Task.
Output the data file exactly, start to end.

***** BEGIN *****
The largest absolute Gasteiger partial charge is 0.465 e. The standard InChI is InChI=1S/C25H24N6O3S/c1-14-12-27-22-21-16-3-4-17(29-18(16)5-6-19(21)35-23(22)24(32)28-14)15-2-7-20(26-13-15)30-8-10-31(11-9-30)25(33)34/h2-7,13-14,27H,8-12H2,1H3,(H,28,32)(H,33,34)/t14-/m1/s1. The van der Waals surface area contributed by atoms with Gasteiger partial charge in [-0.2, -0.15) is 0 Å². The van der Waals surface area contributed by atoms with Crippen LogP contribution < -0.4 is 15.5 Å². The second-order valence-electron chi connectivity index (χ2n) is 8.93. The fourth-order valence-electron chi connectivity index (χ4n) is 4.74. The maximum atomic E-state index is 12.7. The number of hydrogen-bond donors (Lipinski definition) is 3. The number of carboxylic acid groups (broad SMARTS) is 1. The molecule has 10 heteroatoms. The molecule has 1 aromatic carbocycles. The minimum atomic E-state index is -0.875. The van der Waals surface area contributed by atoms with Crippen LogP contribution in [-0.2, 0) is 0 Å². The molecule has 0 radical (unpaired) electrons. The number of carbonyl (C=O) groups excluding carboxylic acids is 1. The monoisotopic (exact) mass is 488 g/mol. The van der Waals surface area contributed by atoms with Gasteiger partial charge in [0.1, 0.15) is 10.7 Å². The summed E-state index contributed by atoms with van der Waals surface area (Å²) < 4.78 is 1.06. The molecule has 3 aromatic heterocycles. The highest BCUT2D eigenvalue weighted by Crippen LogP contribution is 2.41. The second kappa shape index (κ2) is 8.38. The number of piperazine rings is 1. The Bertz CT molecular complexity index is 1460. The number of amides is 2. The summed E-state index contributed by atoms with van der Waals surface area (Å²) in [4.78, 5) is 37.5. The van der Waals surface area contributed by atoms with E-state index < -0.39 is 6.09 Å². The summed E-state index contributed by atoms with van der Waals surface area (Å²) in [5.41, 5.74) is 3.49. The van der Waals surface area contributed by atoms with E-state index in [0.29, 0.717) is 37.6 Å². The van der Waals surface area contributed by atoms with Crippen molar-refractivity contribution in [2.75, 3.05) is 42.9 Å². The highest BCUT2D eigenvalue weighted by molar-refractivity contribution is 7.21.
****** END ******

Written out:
The largest absolute Gasteiger partial charge is 0.465 e. The standard InChI is InChI=1S/C25H24N6O3S/c1-14-12-27-22-21-16-3-4-17(29-18(16)5-6-19(21)35-23(22)24(32)28-14)15-2-7-20(26-13-15)30-8-10-31(11-9-30)25(33)34/h2-7,13-14,27H,8-12H2,1H3,(H,28,32)(H,33,34)/t14-/m1/s1. The van der Waals surface area contributed by atoms with Gasteiger partial charge in [-0.2, -0.15) is 0 Å². The van der Waals surface area contributed by atoms with Crippen LogP contribution < -0.4 is 15.5 Å². The second-order valence-electron chi connectivity index (χ2n) is 8.93. The fourth-order valence-electron chi connectivity index (χ4n) is 4.74. The maximum atomic E-state index is 12.7. The number of hydrogen-bond donors (Lipinski definition) is 3. The number of carboxylic acid groups (broad SMARTS) is 1. The molecule has 10 heteroatoms. The molecule has 1 aromatic carbocycles. The minimum atomic E-state index is -0.875. The van der Waals surface area contributed by atoms with Crippen LogP contribution in [-0.2, 0) is 0 Å². The molecule has 0 radical (unpaired) electrons. The number of carbonyl (C=O) groups excluding carboxylic acids is 1. The monoisotopic (exact) mass is 488 g/mol. The van der Waals surface area contributed by atoms with Gasteiger partial charge in [0.1, 0.15) is 10.7 Å². The summed E-state index contributed by atoms with van der Waals surface area (Å²) < 4.78 is 1.06. The molecule has 3 aromatic heterocycles. The highest BCUT2D eigenvalue weighted by Crippen LogP contribution is 2.41. The second kappa shape index (κ2) is 8.38. The number of piperazine rings is 1. The Bertz CT molecular complexity index is 1460. The number of amides is 2. The summed E-state index contributed by atoms with van der Waals surface area (Å²) in [4.78, 5) is 37.5. The van der Waals surface area contributed by atoms with E-state index < -0.39 is 6.09 Å². The summed E-state index contributed by atoms with van der Waals surface area (Å²) in [5.41, 5.74) is 3.49. The van der Waals surface area contributed by atoms with E-state index in [0.29, 0.717) is 37.6 Å². The van der Waals surface area contributed by atoms with Crippen molar-refractivity contribution in [2.75, 3.05) is 42.9 Å². The highest BCUT2D eigenvalue weighted by molar-refractivity contribution is 7.21.